Charcutepalooza – The Year of Meat

In previous posts I have mentioned my goal to make real pickle-brined pea meal bacon. This charcuterie itch obviously is spreading quickly because not a week later I received a birthday gift that included the book Charcuterie: The Craft of Salting, Smoking and Curing by Michael Ruhlman as well as all of the ingredients for making duck prosciutto from my sister and brother-in-law. They also gave themselves the same gift.

My new bible

 

In the card there was a link to two food blogs, Mrs. Wheelbarrow and The Yummy Mummy, which have jointly created Charcutepalooza – The Year of Meat. (Twitter hashtag #charcutepalooza) The object being to learn, in a community, the art of charcuterie by undertaking one charcuterie challenge a month for the entire year. The first challenge is duck prosciutto, of course! 

The duck breasts are now thawing and we will keep you posted as we progress.

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New Year – New Blog

A trip to the St. Lawrence market in Toronto was the inspiration for this blog. The famous peameal bacon sandwich at the Carousel Bakery left me once again bemoaning the fact that we are unable to buy authentic peameal bakery in Calgary.

Peameal Bacony Goodness!

Any of the supposed peameal bacon that we buy here is actually just smoked and processed back bacon as opposed to the pickle brined real-deal and just does not compare.

That’s when we decided enough is enough! Why don’t we just make it ourselves. And of course what better way to document this journeyand all of our culinary and oenelogical adventures than with a  blog.

This year is going to be a great one for food and wine and we plan to follow all of the action here.

Sausage Party

 

15 Lbs Ground and 25 to Go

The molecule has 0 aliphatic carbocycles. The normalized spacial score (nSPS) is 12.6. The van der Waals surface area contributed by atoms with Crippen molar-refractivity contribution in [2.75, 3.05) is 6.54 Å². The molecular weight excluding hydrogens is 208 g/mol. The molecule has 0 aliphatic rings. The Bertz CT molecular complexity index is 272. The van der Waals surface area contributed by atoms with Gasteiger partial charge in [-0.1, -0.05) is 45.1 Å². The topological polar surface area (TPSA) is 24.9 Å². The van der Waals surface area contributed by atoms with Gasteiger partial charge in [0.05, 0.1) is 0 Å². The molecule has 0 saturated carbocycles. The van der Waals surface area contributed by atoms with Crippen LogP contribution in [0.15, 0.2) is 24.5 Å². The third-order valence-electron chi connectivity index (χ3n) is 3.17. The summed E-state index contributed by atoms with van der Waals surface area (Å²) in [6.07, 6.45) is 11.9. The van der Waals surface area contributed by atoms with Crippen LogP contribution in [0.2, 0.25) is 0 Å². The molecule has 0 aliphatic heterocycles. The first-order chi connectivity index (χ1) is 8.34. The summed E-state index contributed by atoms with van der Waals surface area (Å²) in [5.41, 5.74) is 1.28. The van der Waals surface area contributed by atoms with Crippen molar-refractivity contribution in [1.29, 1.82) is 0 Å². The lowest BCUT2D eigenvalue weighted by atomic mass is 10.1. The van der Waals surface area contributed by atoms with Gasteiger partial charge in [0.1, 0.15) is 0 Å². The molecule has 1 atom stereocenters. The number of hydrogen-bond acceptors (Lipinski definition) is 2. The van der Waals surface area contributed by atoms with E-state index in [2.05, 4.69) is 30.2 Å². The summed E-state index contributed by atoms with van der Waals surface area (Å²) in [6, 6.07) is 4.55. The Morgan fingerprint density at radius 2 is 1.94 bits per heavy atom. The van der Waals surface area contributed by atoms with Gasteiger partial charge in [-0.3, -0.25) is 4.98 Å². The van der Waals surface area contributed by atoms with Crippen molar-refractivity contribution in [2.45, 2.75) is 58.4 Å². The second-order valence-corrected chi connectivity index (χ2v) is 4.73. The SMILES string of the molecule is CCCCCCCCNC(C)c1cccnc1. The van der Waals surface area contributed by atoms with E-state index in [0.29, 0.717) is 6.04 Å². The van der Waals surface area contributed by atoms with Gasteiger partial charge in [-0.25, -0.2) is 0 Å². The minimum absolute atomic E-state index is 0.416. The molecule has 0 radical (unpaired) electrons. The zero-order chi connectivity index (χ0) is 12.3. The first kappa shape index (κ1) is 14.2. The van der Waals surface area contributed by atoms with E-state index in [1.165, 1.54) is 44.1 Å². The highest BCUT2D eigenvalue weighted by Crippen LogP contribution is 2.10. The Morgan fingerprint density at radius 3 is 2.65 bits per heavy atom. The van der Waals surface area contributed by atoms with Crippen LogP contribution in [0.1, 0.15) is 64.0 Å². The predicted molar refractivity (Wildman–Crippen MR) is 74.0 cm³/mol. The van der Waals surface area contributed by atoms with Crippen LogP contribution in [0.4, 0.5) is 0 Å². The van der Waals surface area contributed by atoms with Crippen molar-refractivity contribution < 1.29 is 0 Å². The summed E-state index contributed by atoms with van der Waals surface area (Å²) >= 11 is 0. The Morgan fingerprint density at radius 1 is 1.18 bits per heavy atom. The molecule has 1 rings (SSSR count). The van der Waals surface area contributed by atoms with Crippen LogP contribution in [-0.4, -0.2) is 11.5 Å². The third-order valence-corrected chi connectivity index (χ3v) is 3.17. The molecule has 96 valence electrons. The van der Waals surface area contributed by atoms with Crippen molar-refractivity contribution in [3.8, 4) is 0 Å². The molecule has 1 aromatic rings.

What better way to spend a Sunday than with friends drinking wine and making 40lbs. of sausage?

That’s what we recently did with 2 other couples at our house. We had been talking about it doing this for months and finally bit the bullet and made the plans.

Each couple were to bring the ingredients for a sausage with the plan being that we would all pitch in and then split the 3 different kinds amongst ourselves. We would provide the sausage casings.

We had to call around to local butcher shops to find natural pork casings but found them on the second try and ordered enough for 45lbs. of sausages. When we saw them measure out the casings we asked them to give us about 50% more. (It still wasn’t enough!)

On the Sunday, everyone arrived ready to do battle. We were making a Chorizo sausage, an Andouille sausage and an Assyrian lamb sausage. We were outfitted with one large hand crank meat grinder with a sausage stuffing attachment as well as a  meat grinder and sausage stuffing attachments for a Kitchen Aid mixer.

In head to head comparison we found the Kitchen Aid meat grinder worked faster and more easily than the old fashioned meat grinder but in the sausage stuffing old fashioned was way faster and easier. As I mentioned before we ended up being short about 10-15 feet of casing so made meatballs with the remainder.